"Facebook has agreed to settle Federal Trade Commission charges that it deceived consumers by telling them they could keep their information on Facebook private, and then repeatedly allowing it to be shared and made public. The settlement is soft on Facebook; there are no fines or criminal penalties. According to the FTC, in December 2009, Facebook 'changed its website so certain information that users may have designated as private – such as their Friends List – was made public. Facebook didn't warn users that this change was coming, or get their approval in advance.' Among the other complaints (PDF), 'Facebook represented that third-party apps that users' installed would have access only to user information that they needed to operate. In fact, the apps could access nearly all of users' personal data – data the apps didn't need.'"

The settlement demands that Facebook avoid any new deceptive privacy claims, and also that users must give explicit permission for changes to be made to their privacy preferences. Facebook will be audited every two years for the next two decades to make sure they're holding up their end of the settlement. In a lengthy statement on Facebook's blog, Mark Zuckerberg acknowledged that they'd made mistakes.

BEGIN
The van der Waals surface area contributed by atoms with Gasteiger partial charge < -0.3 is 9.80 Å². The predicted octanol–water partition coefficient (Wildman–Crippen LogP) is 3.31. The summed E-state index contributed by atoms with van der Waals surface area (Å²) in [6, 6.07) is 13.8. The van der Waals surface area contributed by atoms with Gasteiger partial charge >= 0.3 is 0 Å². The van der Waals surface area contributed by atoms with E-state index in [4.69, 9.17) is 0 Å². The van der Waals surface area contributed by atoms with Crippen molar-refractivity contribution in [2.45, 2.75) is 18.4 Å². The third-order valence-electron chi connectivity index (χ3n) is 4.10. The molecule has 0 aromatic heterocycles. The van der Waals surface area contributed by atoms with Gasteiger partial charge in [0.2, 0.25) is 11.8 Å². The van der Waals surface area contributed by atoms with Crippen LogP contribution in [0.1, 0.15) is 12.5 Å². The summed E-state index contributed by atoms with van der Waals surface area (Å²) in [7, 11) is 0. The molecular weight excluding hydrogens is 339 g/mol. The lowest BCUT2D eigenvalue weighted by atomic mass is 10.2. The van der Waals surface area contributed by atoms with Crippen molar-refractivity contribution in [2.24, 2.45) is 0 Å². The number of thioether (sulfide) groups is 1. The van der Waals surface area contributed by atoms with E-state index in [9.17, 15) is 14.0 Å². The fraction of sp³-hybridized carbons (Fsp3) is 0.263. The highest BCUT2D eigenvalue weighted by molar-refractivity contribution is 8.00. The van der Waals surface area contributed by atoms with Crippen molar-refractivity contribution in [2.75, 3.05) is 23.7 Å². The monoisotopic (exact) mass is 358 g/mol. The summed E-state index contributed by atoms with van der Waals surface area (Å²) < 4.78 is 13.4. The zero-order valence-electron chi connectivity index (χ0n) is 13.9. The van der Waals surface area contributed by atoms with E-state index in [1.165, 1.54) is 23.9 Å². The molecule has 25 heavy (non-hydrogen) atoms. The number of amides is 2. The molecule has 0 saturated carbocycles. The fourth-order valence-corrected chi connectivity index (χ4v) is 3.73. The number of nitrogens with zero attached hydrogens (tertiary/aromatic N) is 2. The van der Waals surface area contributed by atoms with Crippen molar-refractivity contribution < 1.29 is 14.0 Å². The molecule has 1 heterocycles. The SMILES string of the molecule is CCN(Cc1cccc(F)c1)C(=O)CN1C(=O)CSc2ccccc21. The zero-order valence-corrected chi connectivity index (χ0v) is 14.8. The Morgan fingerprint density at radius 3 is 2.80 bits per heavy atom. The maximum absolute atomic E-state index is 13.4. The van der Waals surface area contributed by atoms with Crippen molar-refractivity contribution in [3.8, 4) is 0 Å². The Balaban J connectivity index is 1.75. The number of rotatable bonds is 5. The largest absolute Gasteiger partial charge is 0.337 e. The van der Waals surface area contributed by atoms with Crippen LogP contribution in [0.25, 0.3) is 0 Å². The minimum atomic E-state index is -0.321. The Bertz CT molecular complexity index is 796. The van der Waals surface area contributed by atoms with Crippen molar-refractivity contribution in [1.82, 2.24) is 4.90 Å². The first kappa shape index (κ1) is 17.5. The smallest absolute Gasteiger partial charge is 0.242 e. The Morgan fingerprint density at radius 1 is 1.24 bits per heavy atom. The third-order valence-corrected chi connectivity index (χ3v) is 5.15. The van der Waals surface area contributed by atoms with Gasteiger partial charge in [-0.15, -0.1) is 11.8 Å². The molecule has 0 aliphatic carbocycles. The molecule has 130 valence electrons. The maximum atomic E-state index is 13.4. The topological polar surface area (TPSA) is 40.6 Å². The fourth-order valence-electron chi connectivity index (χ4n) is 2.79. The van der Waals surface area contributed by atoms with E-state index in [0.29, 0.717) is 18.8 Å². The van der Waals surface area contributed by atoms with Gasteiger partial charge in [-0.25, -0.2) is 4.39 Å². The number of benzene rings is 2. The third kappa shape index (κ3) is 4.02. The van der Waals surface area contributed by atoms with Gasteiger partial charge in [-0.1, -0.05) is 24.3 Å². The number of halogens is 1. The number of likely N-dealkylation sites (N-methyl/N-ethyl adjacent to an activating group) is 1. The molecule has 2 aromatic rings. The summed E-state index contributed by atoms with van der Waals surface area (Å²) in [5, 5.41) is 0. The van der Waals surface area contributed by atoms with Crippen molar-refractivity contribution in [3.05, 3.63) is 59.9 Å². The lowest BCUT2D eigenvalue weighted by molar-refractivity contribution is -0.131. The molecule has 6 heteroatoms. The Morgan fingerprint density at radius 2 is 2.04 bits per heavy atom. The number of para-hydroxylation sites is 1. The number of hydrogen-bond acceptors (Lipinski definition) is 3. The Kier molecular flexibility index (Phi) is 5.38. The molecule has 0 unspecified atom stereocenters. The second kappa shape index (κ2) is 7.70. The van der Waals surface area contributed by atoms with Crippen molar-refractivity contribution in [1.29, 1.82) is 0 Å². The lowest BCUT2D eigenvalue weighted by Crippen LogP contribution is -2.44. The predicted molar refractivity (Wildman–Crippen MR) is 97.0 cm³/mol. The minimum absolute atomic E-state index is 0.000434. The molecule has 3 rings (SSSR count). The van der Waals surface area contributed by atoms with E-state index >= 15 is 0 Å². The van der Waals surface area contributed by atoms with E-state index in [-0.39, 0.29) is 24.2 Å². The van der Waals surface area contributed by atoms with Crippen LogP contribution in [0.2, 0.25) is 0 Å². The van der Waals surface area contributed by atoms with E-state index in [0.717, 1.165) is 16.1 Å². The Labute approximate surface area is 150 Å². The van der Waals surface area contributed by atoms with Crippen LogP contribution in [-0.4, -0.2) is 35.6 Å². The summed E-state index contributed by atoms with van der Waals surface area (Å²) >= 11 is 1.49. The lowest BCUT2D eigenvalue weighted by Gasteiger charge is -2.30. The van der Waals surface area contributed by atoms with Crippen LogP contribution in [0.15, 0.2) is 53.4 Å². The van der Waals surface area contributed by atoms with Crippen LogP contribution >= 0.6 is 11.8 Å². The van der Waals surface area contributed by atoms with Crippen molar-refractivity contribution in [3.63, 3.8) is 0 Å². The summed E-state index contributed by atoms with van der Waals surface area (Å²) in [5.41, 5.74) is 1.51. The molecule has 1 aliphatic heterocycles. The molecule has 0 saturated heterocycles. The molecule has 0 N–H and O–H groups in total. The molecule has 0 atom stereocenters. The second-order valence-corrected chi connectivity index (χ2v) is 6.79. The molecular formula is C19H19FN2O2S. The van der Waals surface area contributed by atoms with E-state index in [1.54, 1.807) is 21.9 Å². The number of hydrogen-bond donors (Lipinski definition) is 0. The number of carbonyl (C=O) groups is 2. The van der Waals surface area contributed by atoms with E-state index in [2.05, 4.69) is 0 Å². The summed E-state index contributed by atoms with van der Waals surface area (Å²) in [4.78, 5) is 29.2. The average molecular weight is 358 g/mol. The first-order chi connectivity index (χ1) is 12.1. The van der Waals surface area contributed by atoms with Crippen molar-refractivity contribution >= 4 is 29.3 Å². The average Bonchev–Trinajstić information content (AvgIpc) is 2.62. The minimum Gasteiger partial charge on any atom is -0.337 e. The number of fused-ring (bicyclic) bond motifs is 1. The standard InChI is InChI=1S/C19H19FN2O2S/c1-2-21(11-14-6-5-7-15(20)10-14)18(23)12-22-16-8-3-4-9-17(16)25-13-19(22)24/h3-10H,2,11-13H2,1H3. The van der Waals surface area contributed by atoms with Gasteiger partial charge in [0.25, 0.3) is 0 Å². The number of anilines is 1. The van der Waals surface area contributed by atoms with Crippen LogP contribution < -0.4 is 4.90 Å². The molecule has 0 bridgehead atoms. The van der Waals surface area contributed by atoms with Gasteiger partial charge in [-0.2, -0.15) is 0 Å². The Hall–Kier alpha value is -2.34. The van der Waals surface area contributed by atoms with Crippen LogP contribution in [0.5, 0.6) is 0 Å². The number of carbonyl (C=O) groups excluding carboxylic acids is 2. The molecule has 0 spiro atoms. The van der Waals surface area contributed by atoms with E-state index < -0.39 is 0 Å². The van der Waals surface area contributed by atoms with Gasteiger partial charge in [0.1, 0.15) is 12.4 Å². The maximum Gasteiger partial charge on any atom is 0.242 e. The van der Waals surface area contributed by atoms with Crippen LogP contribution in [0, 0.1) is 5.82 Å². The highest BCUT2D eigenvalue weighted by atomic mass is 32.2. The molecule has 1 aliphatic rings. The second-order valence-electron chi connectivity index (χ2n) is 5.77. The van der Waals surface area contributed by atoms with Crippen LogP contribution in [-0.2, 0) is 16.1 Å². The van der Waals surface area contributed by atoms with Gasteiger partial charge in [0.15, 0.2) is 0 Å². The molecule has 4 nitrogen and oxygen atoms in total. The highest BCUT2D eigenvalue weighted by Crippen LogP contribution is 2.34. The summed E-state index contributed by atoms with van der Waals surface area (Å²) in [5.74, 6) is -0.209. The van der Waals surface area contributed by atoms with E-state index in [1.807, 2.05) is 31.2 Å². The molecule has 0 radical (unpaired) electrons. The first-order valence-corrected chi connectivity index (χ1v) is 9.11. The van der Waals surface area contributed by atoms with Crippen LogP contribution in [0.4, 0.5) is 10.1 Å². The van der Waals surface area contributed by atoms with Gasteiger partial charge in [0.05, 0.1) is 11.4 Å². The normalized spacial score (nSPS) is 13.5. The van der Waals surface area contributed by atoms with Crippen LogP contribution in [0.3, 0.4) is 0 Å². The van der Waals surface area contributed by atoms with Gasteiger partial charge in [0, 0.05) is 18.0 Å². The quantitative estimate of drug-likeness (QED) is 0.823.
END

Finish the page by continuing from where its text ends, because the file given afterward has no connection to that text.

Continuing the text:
"Max Marty, founder of Blueseed, thinks immigration laws in the U.S. make it too difficult for entrepreneurs from other countries to come to the U.S. and develop new technologies. In order to solve this, he's trying to buy a large ship he can anchor off the coast of California, in international waters, which he can then turn into a start-up incubator, fostering a 'year-long hack-a-thon.' From the article: 'With a B-1 visa, visitors can freely travel to the United States for meetings, conferences, and even training seminars. B-1 visas are relatively easy to get, and can be valid for as long as 10 years. Blueseed plans to provide regular ferry service between the ship to the United States. While Blueseed residents would need to do their actual work—such as writing code—on the ship, Marty envisions them making regular trips to Silicon Valley to meet with clients, investors, and business partners. With the ship only 12 miles offshore, it should be practical to make a day trip to the mainland and return in the evening. A B-1 visa also permits overnight stays.'"

NBC Universal Threatens Partners That They Need To Sign 'Grassroots' Support Of SOPA/PIPA Or It Might Have To Drop Them
Kitty has teddy
There Are More Sick People Now T
I made a new friend
A kitten got lost for three days. The mother constantly looked for her, neither sleeping nor eating. This photo is of the kitten sleeping on her mother, 20 minutes after they found each other.
bath time without the bristles.
Moon Landing
Wake up Neo...
On the beach in Saudi Arabia, striking a sexy pose in my most revealing bathing suit. Nailed it?
That whole Nazi thing workin' out for ya?
Just my friend's dog sitting on the couch.
The Stone Bridges of Bulgaria [2048x1360]
Lake Havasu Thinks They Have The London Bridge...They Don't.
London's Tower Bridge during construction in 1892

No comments:

Post a Comment